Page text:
That said, the Coorong in its natural state would receive a lot of run-off from the surrounding area. However, that's not happening. That's because of the South East Drainage Network, which diverts fresh water to the sea instead of the Coorong. If that water were allowed to flow into the Coorong as it previously did, it would restore the natural environment.
Environmental outcomes in the basin have improved since the end of the drought. However, it's not clear whether the improvement is due to the 2011 and 2016 floods and improved water, the results of the existing Living Murray program initiatives or environmental watering under the plan. This uncertainty is due in part to the failure to set baseline environmental benchmarks and to report against those benchmarks. This is unacceptable, given the expense of the plan to taxpayers. What is clear is that water taken from Queensland, New South Wales and Victorian agriculture has had a devastating impact on rural communities. It is also clear that more water sent to South Australia will have no additional environmental benefits.
The environment can be an emotional subject for some people, but it's high time some facts and reason were applied to the Murray-Darling Basin Plan. South Australian politicians who don't know the difference between the Darling and Murray rivers, who can't explain why the Lower Lakes should remain fresh and who can't explain why the Coorong is dying, are part of the problem; they are not part of the solution.
I rise to make a contribution in this debate. First and foremost, I want to put on the record that the current shadow spokesman, Mr Tony Burke, has an impeccable record in this area of portfolio responsibility. The previous Labor minister, Senator Wong, also had a very outstanding record in this area.
If there are people in the Senate who don't understand the Murray-Darling Basin Plan, I commend the contribution to the National Press Club in 2012 made by the then Minister Burke. He clearly sets out the entire history and evolvement of the Murray-Darling Basin Plan. One thing that particularly struck me, just to demonstrate his environmental credentials, was the contribution he made in a couple of paragraphs there. He said:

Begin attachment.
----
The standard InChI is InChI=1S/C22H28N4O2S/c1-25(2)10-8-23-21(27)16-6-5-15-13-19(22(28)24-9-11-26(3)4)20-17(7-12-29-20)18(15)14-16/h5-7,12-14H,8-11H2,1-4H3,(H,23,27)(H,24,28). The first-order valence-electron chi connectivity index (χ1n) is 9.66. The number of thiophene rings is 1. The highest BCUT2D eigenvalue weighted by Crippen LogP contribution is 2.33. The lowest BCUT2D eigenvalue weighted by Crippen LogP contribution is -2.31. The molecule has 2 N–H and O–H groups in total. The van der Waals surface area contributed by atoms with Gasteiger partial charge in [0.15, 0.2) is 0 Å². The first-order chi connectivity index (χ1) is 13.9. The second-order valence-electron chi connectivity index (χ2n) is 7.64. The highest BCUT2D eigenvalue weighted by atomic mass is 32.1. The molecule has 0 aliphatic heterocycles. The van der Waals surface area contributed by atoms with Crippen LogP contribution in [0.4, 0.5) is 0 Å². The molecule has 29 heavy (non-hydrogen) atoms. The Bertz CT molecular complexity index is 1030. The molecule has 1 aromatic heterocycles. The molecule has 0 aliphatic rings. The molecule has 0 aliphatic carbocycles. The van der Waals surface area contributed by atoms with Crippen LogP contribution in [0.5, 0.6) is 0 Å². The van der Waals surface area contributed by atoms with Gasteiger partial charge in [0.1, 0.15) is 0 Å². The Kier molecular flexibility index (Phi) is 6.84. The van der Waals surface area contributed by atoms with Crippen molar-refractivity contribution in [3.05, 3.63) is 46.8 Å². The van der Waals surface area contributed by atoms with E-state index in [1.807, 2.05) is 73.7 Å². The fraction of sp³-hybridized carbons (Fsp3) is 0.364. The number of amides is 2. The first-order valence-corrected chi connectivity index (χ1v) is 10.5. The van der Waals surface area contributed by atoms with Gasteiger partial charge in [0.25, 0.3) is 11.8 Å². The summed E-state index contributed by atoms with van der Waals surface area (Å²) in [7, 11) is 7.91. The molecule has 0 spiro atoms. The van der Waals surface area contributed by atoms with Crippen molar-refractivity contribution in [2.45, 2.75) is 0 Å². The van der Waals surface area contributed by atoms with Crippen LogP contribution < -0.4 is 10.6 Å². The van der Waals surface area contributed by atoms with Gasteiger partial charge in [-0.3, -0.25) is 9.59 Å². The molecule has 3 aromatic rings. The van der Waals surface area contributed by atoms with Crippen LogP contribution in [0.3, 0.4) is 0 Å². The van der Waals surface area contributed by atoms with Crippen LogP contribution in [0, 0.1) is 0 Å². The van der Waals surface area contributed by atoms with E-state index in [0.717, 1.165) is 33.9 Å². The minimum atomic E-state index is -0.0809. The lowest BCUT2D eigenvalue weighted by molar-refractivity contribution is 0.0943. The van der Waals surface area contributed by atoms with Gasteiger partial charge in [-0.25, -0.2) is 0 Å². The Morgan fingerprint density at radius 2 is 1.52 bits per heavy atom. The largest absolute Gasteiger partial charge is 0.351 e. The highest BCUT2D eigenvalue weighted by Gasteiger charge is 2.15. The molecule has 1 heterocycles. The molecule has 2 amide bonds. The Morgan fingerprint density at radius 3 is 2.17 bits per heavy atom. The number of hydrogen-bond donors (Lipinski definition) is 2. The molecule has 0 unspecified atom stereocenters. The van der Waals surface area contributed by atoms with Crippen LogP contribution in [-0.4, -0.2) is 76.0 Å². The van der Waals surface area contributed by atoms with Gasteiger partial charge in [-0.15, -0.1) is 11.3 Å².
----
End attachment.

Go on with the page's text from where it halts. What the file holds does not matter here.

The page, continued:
… it was in 1991 when the game changer arrived and a new player turned up to the negotiating table. In 1991 the new player arrived with a blue-green algae outbreak that went for one thousand kilometres and the environment turned up to the negotiating table and proved to be more ruthless and less compromising than any of the states. The environment turned up to the negotiating table in 1991 and said, if you're going to manage the river this way then none of you can have the water. Effectively, the rivers decided collectively that if we were going to manage the water as though it stopped at state boundaries then the water was willing to stop …
So the environmental credentials of the shadow minister and former minister, in my view, are absolutely impeccable. He does understand the whole range of complexity in this century-old plan. We have to get it right.
The contribution from Senator Hanson-Young, I thought, was more parochial and more provocative than normal. If she has a preselection problem in South Australia, she shouldn't bring it in here and talk about it in this section. Don't bring it and talk about it in here as a disallowance motion.
The Labor Party's credentials, I believe, are impeccable. Our spokesperson is across all of the issues. In my view, we went through the appropriate processes, with consultation and caucus agreement, and we struck a deal. The deal is simply this: we will not support the Disallowance of the Basin Plan Amendment (SDL Adjustments) Instrument 2017 for the Murray-Darling Basin Plan, nor will we support a future disallowance motion on the Northern basin review. This decision by the Labor Party means that the delivery of the full Murray-Darling Basin Plan will be back on track with new levels of compliance and transparency. This agreement means that the 450 gigalitres is back on track and will start to be accumulated, and the compliance will return to the northern basin.
Senator Hanson-Young did make some useful comments: the compliance was in question in the northern basin. I've seen that evidence. I've seen the Four Corners review. I've participated in hearings up and down the Darling and the Murray rivers. We do know that certain areas of the river are better at compliance enforcement and the use of efficient measures and infrastructure than others, but this agreement means we will be back on track. In reaching this decision Labor has been mindful of ensuring that all elements of the plan will be properly implemented, the independence of the Murray-Darling Basin Authority will be preserved and the demands that we put forward in February of 2018 will be met.